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Kronos cooling run at 8.5kilo-volts to cool a device 25 degrees Celsius - Image courtesy
Kronos Advanced Technologies claims that's the way we're headed

Lately, heatsinks and traditional fans have become so large that they are beginning to be obstructive and are sometimes too heavy. This is an issue on the graphics processor front in many ways, as there isn't enough room for large heatsinks, yet GPU thermal exceeds that of high-speed CPUs.

A company called Kronos Advanced Technologies is working on a method of removing heat from devices such as CPUs by using ionic discharge to create a fluid motion of air. This technology has been around for a few years and is used in products such as ionic air filters, which have no moving parts but still move volumes of air and create quite a strong breeze. The same concept is being applied to micro processor cooling.

Despite the advancement however, the volume of air moved over the CPU core is still small because the core surface area is small. Heatsinks are used to increase surface area of the hot surface, so that when air is moved over the fins, more heat can transfer to the air. The Kronos' device will attempt to remove hot air away from the processor core directly without the need for heatsinks. With this method, the velocity of air being moved needs to be extremely fast in order to compensate for the lack of surface area -- and speed is something that ionic air "movers" lack.

Right now, Kronos is still working on prototypes, which it claims are scalable from very small micro coolers to large scale sizes. Power requirements also appear to be quite steep at this point in time. One of Kronos' demonstration shows a heated area being reduced from roughly 50C to 25C using an ionic cooler, but the power supply required around 8.5kV, or 8500 volts, to stay stable.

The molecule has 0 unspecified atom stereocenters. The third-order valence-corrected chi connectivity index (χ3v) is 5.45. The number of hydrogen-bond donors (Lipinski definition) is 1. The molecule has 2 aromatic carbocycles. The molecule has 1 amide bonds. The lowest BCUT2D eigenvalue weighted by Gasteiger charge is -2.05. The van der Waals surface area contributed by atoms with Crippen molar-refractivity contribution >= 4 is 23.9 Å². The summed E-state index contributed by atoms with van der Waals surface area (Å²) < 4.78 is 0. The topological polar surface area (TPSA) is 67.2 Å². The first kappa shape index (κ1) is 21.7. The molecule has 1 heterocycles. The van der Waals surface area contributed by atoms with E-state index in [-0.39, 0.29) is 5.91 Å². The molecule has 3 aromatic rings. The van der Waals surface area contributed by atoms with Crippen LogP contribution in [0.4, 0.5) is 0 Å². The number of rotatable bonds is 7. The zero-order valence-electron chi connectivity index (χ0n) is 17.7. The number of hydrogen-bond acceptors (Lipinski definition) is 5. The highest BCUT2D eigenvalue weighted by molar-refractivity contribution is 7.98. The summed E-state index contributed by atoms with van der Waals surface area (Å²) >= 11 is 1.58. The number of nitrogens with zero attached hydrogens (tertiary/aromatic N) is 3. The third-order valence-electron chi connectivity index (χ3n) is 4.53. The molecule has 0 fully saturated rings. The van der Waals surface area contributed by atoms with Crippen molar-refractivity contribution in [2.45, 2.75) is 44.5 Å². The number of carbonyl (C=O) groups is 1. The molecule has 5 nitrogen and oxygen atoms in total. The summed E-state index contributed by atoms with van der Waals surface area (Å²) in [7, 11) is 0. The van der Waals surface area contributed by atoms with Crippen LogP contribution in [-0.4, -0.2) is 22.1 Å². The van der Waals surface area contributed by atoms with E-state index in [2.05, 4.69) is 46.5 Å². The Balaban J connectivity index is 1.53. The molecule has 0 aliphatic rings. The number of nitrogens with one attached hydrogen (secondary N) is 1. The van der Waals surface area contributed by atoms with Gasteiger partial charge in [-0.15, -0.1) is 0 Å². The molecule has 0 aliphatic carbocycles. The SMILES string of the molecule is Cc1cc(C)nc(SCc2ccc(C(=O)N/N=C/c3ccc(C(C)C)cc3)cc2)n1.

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Use what is already there
By iNGEN on 1/7/2007 1:03:29 PM , Rating: 2
I don't get it. We encase the operating parts of our machines in a, relatively speaking, great big chunk o'metal right now. Am I the only one who hasn't overlooked the tremendous surface area it presents, not to mention a significantly larger thermal mass than a common heatsink.

Why not loose the window and turn the side panel into a giant heatsink. Ad a few fins to the outside,some sort of thermal conductor (heatpipes, water lines, etc.), maybe a small pump if necessary, and "presto chango" no more cooling problem. At a lab I worked in we used 8"x8" TEC panels (they cost under $100 in 1997). You could even add a TEC layer in enthusiast cases to further increase thermal transfer.

When you need more surface area you can just make the side-panel cool graphics and chipset while the top-panel cools the CPU.

With the right design you could rely on convection and bouyance to provide all the air movement and end up with a silent system. Silent, not passive, only because a pump for the primary conductors might still be necessary.

Hell you could even ionize the panel for movement if you were so inclined.

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